Sugar-Coating a Pacifier Helps Ease Infants' Pain

From the WebMD Archives

Dec. 2, 1999 (Atlanta) -- Sucking on a sugary pacifier can help relieve a newborn's distress during minor medical procedures like spinal taps or injections, says a study released in the current issue of the British Medical Journal.

"Treating pain in the newborn is essential," says R. Carbajal, of Poissy Hospital in France, lead author of the study. "Recent research has shown that even short-term pain can have lasting negative effects."

Neonatal specialists have developed strategies to alleviate pain caused by various diagnostic and therapeutic procedures, and general anesthesia is used in more aggressive procedures. However, says Carbajal, "It is essential to find simple, acceptable, and well-tolerated methods to reduce pain in these infants [who require minor procedures]."

The team studied 150 newborn babies and their pain response when having blood samples taken during the first few days of life. They used a recognized rating scale to determine whether the infants were in pain. The researchers then observed the effects of giving the babies oral sugar (in the form of glucose and sucrose solutions) and pacifiers -- as well as the effects of receiving neither.

They found that babies given a pacifier dipped in sucrose or glucose had "clinically significant" reductions in pain compared to those given sugar orally, the report says.

Determining whether babies are in pain is difficult, says Carbajal. Almost all previous studies have used crying as the principal tool to assess pain. "But, although closely related, crying is not unique to pain. ... We have to rely on reactions such as changes in behavior, modification in physiological variables, or release of stress hormones to infer pain ... facial expression, limb movements, and vocal expression," he adds.

Eventhough the pacifiers reduced the infants' pain, pain levels were still "relatively high," says Carbajal. "Therefore, we consider that although sweet solutions are effective in reducing pain in newborns, they are not perfect." The rapid onset of the effect strongly suggests that the simple presence of the solution in the mouth -- rather than ingestion -- was key, the authors added. Also, glucose is readily available in hospitals, whereas sucrose is not, they note.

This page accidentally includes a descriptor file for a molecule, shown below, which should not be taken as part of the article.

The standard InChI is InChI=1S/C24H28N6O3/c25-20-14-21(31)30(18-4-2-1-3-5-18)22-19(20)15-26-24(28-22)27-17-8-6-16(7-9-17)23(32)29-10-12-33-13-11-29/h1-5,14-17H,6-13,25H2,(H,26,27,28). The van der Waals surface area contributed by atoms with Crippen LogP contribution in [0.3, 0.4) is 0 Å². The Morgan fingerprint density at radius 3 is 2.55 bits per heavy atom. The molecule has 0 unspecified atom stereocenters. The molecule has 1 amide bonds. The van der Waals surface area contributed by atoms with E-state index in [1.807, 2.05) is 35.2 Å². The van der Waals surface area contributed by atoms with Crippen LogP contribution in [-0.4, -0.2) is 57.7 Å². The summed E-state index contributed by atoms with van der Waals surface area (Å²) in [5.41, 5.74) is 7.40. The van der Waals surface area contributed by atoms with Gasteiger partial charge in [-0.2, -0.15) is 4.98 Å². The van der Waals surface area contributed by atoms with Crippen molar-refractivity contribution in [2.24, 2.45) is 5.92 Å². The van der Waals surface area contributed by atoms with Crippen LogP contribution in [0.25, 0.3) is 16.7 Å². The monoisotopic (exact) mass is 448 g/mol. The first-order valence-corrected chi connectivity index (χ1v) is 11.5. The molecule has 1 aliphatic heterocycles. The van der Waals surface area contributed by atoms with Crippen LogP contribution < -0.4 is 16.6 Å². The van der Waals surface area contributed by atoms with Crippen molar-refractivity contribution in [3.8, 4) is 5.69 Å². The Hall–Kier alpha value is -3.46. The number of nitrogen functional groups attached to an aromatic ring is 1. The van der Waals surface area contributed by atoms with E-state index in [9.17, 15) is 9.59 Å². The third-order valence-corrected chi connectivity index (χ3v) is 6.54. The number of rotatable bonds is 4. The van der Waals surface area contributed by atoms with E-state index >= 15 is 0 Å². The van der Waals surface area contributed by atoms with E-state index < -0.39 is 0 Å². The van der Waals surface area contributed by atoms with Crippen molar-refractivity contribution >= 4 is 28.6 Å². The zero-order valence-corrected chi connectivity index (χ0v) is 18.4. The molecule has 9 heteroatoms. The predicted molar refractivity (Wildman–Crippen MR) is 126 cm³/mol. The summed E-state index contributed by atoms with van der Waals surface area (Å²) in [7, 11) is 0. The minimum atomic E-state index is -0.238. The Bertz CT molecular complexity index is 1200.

While the authors were unsure why the sugary pacifier worked, they suspect that the "sensory dominance" of sucking may divert the infant's attention from the pain. Also, the sucking activity gives infants a sense of control.

"Minor procedures are common in newborns, and effective analgesia is seldom used in this setting," says Carbajal. Letting an infant suck on a pacifier, giving oral doses of concentrated glucose or sucrose solutions, or -- even better -- coating the pacifier with a sweet solution "constitute simple, noninvasive, and benign [methods] that can relieve pain in newborns during minor procedures," he adds. "We consider that these simple interventions are not suitable for more aggressive procedures."

Vital Information:

  • For infants undergoing minor procedures like spinal taps or injections, sucking on a pacifier coated with sugar can relieve distress better than taking sugar orally.
  • Although the sugary pacifier reduced pain significantly, the level of pain was still relatively high, so it should not be used for more aggressive procedures.
  • Researchers suggest that the sensory dominance of sucking distracts the infant's attention from the pain or the sucking activity gives the infant a sense of control.